But one thing, that I think can be a main reason why people should try Kakoune, in my opinion, is its POSIX integration. Back in the day, I really liked this idea, can’t say so today3, but, it’s still a good reason why Kakoune is interesting.

I mentioned that I made plugins for Kakoune, and because of that I now know POSIX sh pretty well. Not that I need this knowledge that often, but when I do, I’m glad Kakoune taught me well. The same goes for other POSIX tools - Kakoune basically forces you to learn your shell stuff, because there’s no other way to be productive in Kakoune. Everything is done via shelling out to use some tool like fmt, grep, find, etc.

And when shell tools are not enough you can always call different programming languages from the shell. For example, some of my plugins are written in Perl of all languages. And while I can’t say that I’m proud of that, or that I know Perl that well, I can still say that Kakoune made me learn Perl, well, to some degree. Also, Awk. And I still occasionally use both when I need to send a code snippet to my colleague so that they can send me some filtered logs instead of full logs. Because that’s what these tools excel at, and learning how to use them from within an editor really makes it apparent how they can be useful. So Kakoune really helps you learn your standard tools, and some extra things too.

Another thing I think can be said is that Kakoune really makes you learn and understand regular expressions. When I started using Kakoune, I once told my friend that I started using an editor that is built around using regular expressions for text manipulation. They were quite skeptical, because I didn’t know regular expressions back then, and they had some experience and said that it’s a terrible idea to use them at all. But turns out, that regular expressions are actually easy to learn, and Kakoune really helps with that, because you’re constantly creating multiple selections, selections in selections, and filtering selections - all done with regexes. So, if you think that regexes are hard and you’ll never learn them (and you’re a Vim user by chance), give Kakoune a try.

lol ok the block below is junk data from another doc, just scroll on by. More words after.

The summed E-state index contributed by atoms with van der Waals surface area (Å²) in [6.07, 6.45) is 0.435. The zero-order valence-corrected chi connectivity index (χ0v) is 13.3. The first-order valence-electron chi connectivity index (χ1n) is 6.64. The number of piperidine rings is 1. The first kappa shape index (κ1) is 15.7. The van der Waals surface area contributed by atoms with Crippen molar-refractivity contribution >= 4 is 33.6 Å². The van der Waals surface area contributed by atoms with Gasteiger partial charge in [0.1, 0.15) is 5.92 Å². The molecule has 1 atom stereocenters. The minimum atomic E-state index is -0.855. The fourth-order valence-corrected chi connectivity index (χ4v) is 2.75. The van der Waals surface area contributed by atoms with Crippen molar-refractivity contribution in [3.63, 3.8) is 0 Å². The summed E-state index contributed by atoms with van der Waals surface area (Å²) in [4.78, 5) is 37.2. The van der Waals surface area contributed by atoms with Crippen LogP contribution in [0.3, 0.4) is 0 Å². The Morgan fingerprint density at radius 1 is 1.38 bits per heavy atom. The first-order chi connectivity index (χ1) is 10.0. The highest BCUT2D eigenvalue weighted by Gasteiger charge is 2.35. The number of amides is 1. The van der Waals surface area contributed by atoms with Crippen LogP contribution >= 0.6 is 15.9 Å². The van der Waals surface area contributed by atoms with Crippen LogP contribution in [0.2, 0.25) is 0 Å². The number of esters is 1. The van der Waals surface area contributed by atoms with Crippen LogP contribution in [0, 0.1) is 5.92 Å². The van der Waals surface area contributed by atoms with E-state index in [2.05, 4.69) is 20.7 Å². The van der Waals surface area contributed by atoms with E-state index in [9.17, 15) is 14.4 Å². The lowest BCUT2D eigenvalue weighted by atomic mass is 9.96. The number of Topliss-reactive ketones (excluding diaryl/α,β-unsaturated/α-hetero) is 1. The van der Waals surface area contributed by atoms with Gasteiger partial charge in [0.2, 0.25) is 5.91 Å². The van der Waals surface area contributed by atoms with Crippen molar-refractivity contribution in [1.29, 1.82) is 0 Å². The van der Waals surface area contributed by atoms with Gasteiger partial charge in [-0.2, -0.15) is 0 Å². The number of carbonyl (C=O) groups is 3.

And finally, Kakoune is just fun! Especially if you’re a seasoned Vim user, the inverted paradigm of object-verb really messes with your brain. I think Kakoune features a really unique editing model, where it doesn’t need any separate mode for selecting text - all motions do it automatically. When I started, I adjusted to the object verb paradigm pretty quickly, it’s very natural to how things are done - in real life, we usually don’t think upfront what we want to clean and then how many of what was that, ah yeah the shelves. We think that these shelves are dusty and we need to clean them. I should probably do it right now.

Anyway, a TL;DR for this could as well have been:

Kakoune gives you:

  • Small and understandable core.
  • Proficiency with POSIX tools,
    • and maybe even some programming languages other than sh.
  • Structural regular expressions as a central way of text manipulation.
    • With multiple selections created via regular expressions, acting upon regular expressions.
  • Fresh take on the modal editing paradigm.

So, yeah, Kakoune definitively deserves your attention, if you’re into experiments with your workflow. I, certainly, am. At least, I was, now I do everything from Emacs.

  1. Not Invented Here. ↩︎

  2. Though, I tried Spacemacs for a very brief period, mostly to see what’s there, and what can I have in Emacs. ↩︎

  3. Emacs, after some time, makes it obvious that you don’t need shells for most of the tasks, if not for all. ↩︎